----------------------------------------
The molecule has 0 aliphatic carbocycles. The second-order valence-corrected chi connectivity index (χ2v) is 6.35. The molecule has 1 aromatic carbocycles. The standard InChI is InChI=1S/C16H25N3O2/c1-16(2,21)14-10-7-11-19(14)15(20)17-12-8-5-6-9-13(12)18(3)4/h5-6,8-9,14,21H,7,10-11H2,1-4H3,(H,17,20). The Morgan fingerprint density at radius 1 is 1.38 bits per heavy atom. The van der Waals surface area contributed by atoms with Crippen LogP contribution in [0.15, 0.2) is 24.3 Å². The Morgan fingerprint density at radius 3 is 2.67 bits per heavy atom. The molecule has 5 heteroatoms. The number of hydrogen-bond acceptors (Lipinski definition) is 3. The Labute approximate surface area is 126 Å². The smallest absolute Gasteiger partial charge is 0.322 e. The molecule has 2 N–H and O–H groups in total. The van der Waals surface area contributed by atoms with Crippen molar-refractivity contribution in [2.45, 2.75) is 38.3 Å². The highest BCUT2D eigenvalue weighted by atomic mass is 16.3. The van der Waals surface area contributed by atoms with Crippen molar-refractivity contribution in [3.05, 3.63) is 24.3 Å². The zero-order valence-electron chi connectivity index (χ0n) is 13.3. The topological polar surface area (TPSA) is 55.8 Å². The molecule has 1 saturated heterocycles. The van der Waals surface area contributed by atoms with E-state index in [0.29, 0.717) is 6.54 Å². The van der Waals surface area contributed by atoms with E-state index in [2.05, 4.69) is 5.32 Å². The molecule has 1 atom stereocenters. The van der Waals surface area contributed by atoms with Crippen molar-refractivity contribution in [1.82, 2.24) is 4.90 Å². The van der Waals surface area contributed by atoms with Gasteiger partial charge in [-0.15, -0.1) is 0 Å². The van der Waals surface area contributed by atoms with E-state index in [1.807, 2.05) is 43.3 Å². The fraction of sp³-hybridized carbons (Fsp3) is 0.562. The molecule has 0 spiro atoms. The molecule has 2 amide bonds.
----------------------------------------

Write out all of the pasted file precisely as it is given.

The molecule has 0 aliphatic carbocycles. The second-order valence-corrected chi connectivity index (χ2v) is 6.35. The molecule has 1 aromatic carbocycles. The standard InChI is InChI=1S/C16H25N3O2/c1-16(2,21)14-10-7-11-19(14)15(20)17-12-8-5-6-9-13(12)18(3)4/h5-6,8-9,14,21H,7,10-11H2,1-4H3,(H,17,20). The Morgan fingerprint density at radius 1 is 1.38 bits per heavy atom. The van der Waals surface area contributed by atoms with Crippen LogP contribution in [0.15, 0.2) is 24.3 Å². The Morgan fingerprint density at radius 3 is 2.67 bits per heavy atom. The molecule has 5 heteroatoms. The number of hydrogen-bond acceptors (Lipinski definition) is 3. The Labute approximate surface area is 126 Å². The smallest absolute Gasteiger partial charge is 0.322 e. The molecule has 2 N–H and O–H groups in total. The van der Waals surface area contributed by atoms with Crippen molar-refractivity contribution in [2.45, 2.75) is 38.3 Å². The highest BCUT2D eigenvalue weighted by atomic mass is 16.3. The van der Waals surface area contributed by atoms with Crippen molar-refractivity contribution in [3.05, 3.63) is 24.3 Å². The zero-order valence-electron chi connectivity index (χ0n) is 13.3. The topological polar surface area (TPSA) is 55.8 Å². The molecule has 1 saturated heterocycles. The van der Waals surface area contributed by atoms with E-state index in [0.29, 0.717) is 6.54 Å². The van der Waals surface area contributed by atoms with E-state index in [2.05, 4.69) is 5.32 Å². The molecule has 1 atom stereocenters. The van der Waals surface area contributed by atoms with Crippen molar-refractivity contribution in [1.82, 2.24) is 4.90 Å². The van der Waals surface area contributed by atoms with Gasteiger partial charge in [-0.15, -0.1) is 0 Å². The van der Waals surface area contributed by atoms with E-state index in [1.807, 2.05) is 43.3 Å². The fraction of sp³-hybridized carbons (Fsp3) is 0.562. The molecule has 0 spiro atoms. The molecule has 2 amide bonds.